I believe in writing this that I have figured out that my own personal marathon week diet needs to be the right percentages of the food pyramid with types of food my body is already used to. I will err on the side of adding more carbs and do my best to make sure they are complex carbs like cereal, oatmeal, wheat bread, pasta, carrots, and apples. I will also use the day before the run to “carb load” and I admit I’m looking forward to it!

And for future training, I’ll start my diet off at the beginning.

Running Questions: Knee Know-How

Running and StretchingAt the end of a long run, the legs are inevitably tired which is to be expected. I understand the important role that the knees play in running and that they certainly carry a lot of the body’s weight and movement. Doing core exercises and strengthening and stretching the pelvis, hips, and legs will help the knees and legs remain strong during a run. Without a strong core to keep the body in a nice straight line while running, your knees will bear the brunt of any sideways movement of the body and you’ll feel the pain later.

I’m pretty cognizant of my form while running but I know that I’m not nearly as consistent as I’d like to be. Like anything, establishing and maintaining proper running form takes practice. I feel as though I have a pretty straight gait and that I’m not too wobbly while running so I believe my knees are not being asked to do much more than their normal functions. However, at the end of a long run, all I want to do is stretch my knees somehow. When I squat up and down that seems to help, but I don’t know that it’s actually stretching anything. Going up and down stairs after a long run is often a chore. I have to go slow and hold the handrails. The pain doesn’t last long but it sure is uncomfortable.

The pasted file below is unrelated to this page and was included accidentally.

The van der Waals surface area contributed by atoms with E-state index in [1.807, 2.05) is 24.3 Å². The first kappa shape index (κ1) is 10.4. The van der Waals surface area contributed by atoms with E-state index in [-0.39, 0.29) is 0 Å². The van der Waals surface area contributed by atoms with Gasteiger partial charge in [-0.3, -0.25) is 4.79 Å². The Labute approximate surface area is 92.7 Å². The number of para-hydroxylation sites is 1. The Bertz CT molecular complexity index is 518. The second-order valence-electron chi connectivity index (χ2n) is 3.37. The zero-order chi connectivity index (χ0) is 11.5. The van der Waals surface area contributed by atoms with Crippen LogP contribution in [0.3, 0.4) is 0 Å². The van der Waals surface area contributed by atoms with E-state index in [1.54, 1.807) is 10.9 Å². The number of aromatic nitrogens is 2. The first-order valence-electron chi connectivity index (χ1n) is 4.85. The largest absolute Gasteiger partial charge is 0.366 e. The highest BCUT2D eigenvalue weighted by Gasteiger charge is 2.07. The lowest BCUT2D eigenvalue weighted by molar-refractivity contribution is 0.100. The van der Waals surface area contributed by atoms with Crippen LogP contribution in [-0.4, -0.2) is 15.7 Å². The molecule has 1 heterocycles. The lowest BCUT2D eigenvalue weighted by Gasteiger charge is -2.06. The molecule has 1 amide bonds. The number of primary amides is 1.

After doing some researching, talking to doctor friends, reading other blogs, forums, and articles about various types of knee pain I have self-diagnosed my knee pain to be related to my Iliotibial (IT) Band, which means it is not knee pain at all. Continue reading

Training Log Reviews

Tracking Training ProgressI have been a long-time subscriber to SELF Magazine and kept back issues for more years than I would like to admit. I’ve seen the magazine change and evolve and always found something in its pages that interested me throughout my teenage years where I just wanted to be inspired to my college dieting years to my adult years of focusing on healthy fitness. To no fault of SELF (sorry SELF), I have been letting my subscription run out in favor of reading Runner’s World, running websites, and blogs which appeal directly to my current goals.

For several consecutive years, I was always inspired to participate in the SELF Challenge though I hate to admit I never fully finished. I did, however, become addicted to the magazine’s many online tools and always enjoyed entering my weekly exercise into my online log that would then calculate calories burned and track progress. Continue reading

Running Questions: A Long Run Fuel Recipe

long_run_fuelFor the last few weeks I have been dabbling lightly with the best pre-run routine for long Sunday runs. I’m acutely aware of the need to fuel up before heading out but I’ve also become more in tune with the amount of time it takes for my body to wake up and go through its own routines.

I’ve tried drinking coffee, not drinking coffee, not having breakfast, having light breakfast, and drinking lots of water regardless of the rest of the routine. I believe I’ve finally found something that works (thanks in part to the oatmeal suggestion from @crossn81). Part of the trick to the long run recipe is to start the day before.

Knowing ahead of time that I would be burning well over 1,000 calories on my 20 mile run, I let myself indulge a little on Saturday. In addition to high fiber banana bread for breakfast and a well-endowed PBJ sandwich for lunch with sides of carrots and dip plus a granola bar, I enjoyed some mid-afternoon hot chocolate to fulfill a sugar craving and also keep the calories flowing. Dinner was high in protein and veggies with chicken stir-fry and I downed a bowl of kettle corn popcorn while watching a chick flick later. Saturday also including drinking lots of water. The rest of the recipe? Continue reading